Boris Johnson and Michael Gove have centred the Brexit debate on immigration this morning by slamming Prime Minister David Cameron's record on net migration in a letter to the Sunday Times.
Shifting the spotlight from economists, who have generally sided with the 'Remain' camp thus far, Johnson and Gove said Cameron's failure to curb net migration, a manifesto pledge, was "corrosive of public trust".
They added: "Voters were promised repeatedly at elections that net migration could be cut to tens of thousands.
"This promise is plainly not achievable as long as the UK is a member of the EU and the failure to keep it is corrosive of public trust in politics."
The letter follows the news that net migration to the UK has risen to 333,000, the second highest figure on record.
And – in case you've missed it – Boris and Gove reminded everyone that such high migration is unsustainable, and said they were "particularly concerned about the impact of free movement in the future on public services."
They go on to attack Cameron's poor negotiation with the EU before the referendum campaigns started in earnest.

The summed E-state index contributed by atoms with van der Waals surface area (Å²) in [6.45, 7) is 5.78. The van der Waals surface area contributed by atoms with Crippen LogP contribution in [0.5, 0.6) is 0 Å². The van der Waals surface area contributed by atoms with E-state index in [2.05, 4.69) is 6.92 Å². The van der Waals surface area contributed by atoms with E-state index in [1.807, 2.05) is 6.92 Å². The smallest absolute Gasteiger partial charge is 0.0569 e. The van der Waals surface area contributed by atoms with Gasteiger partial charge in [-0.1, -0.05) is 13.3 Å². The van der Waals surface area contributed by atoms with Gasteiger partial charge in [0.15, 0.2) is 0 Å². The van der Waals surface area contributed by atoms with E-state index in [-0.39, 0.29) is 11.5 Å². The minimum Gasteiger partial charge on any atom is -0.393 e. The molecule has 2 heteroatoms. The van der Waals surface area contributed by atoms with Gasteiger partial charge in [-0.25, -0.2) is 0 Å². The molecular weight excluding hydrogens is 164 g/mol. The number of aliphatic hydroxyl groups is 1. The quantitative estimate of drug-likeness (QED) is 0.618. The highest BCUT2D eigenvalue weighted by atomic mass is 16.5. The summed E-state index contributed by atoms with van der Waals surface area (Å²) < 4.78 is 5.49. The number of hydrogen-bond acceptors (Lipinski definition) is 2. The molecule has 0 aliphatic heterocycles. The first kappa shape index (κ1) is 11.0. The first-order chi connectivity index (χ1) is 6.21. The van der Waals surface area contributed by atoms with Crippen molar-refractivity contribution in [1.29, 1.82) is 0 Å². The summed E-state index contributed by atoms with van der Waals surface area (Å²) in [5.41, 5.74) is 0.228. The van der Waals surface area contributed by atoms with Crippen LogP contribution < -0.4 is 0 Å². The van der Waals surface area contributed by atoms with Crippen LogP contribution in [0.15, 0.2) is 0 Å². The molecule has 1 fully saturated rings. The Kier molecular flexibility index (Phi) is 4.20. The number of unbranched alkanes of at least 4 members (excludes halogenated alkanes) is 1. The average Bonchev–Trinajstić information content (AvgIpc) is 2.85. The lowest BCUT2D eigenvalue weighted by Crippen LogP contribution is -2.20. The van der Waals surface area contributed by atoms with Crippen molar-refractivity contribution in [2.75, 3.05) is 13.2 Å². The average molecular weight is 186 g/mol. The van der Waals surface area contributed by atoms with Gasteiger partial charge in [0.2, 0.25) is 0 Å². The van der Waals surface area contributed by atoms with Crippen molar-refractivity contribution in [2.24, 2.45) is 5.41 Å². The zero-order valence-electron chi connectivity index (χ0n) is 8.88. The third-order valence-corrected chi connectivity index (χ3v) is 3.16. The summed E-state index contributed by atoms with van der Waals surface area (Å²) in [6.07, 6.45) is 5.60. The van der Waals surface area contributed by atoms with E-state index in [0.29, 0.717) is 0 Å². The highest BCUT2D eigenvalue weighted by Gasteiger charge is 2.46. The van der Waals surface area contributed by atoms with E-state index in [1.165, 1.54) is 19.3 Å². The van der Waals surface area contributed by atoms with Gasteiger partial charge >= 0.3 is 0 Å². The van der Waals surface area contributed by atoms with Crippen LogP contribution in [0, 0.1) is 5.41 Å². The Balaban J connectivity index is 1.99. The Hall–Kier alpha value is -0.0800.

The letter, co-signed by Labour MP Gisela Stuart, said: "It's government policy that 'EU migrants should have a job offer before they come here'. But the EU did not agree to letting the UK implement that policy during the renegotiation of our membership."
Number 10 dismissed the letter as a distraction from the economic issues that, so far, have played out well for the remain camp.
In a statement, Number 10 said: "This is a transparent attempt to distract from the fact that the overwhelming majority of economists and businesses are clear that leaving the single market would be disastrous for jobs, prices, and opportunities for working people."